How does Herzog do this? How does he present the world realistically and yet employ Expressionism? Remember that Expressionism normally portrays the external world with attributes from the perspective of the emotive onlooker. This usually means that the external world is shown to be distorted from what would normally be considered to be objective reality. But in Stroszek, an objective, normal world is presented to abnormal-to-the-viewer characters in the film. These abnormal characters (e.g. Stroszek and Scheitz) see the normal world in expressionistic terms. We, the viewers, gradually come to see this “normal” world from the expressionistic vantage point of those characters, too. When Herzog closes the film with shots of the dancing chickens, the images are to a certain extent mundane but also expressionistically horrifying. And as I have mentioned earlier ,
“Herzog is known to despise and fear chickens, and they must represent something overwhelmingly repulsive to him. Their relentlessly spasmodic movements and their often fierce, mindless savagery conjure up a sense of meaningless animal brutality.”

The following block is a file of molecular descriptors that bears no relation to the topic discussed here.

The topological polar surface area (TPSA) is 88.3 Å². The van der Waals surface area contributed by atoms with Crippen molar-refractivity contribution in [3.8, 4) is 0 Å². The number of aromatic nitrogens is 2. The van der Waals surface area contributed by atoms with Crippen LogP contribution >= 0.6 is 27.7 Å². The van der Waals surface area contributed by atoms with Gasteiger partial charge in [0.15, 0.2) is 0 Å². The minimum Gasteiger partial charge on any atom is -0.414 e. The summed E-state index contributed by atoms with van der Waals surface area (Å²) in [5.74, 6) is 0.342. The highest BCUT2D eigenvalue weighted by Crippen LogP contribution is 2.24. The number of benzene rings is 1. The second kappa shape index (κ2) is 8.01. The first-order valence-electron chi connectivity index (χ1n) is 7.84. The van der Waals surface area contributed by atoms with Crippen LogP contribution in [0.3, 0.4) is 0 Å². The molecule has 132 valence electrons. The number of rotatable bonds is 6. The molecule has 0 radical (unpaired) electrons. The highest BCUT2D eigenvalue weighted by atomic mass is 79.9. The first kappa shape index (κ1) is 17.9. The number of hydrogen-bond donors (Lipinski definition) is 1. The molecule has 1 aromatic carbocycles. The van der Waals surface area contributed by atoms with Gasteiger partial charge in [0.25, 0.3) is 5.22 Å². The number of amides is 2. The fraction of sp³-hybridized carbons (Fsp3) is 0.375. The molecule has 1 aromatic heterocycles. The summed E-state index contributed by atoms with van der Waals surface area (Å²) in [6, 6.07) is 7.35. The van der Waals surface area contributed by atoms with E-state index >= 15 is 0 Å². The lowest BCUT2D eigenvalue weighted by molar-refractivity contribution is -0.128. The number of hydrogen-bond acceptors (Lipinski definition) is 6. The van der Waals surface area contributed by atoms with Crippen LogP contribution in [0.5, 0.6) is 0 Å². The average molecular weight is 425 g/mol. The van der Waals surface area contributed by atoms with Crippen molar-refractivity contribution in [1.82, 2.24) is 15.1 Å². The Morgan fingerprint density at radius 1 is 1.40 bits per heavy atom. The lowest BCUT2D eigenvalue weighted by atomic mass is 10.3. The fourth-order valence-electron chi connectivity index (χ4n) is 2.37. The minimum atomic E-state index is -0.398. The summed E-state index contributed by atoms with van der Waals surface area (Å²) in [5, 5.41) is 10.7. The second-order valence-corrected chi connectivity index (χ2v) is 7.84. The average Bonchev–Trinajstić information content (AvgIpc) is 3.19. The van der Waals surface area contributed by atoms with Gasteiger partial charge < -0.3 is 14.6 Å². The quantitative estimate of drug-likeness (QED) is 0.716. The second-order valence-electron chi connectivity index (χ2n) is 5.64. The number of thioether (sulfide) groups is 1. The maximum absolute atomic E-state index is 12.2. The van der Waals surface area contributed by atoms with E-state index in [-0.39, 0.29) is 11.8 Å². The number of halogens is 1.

This was Herzog’s melancholy lament in Stroszek. We are all cogs in this huge, incomprehensible machine. Where are we going in this vast, mad, out-of-control vehicle?
- The Film Sufi, “Expressionism in Film”, The Film Sufi, (28 June 2008).
- Edvard Munch, “The Scream”, (1893), Artsy.net.
- Mark Wickum, “Production Notes”, Stroszek, Anchor Bay Entertainment, Inc. (2001).
- Roger Ebert, “Stroszek”, RogerEbert.com, (7 July 2002).
- Marilyn Ferdinand, “Stroszek (1977)”, Ferdy on Films, (2007).
- The Film Sufi, “The Enigma of Kaspar Hauser - Werner Herzog (1974)”, The Film Sufi, (11 March 2010).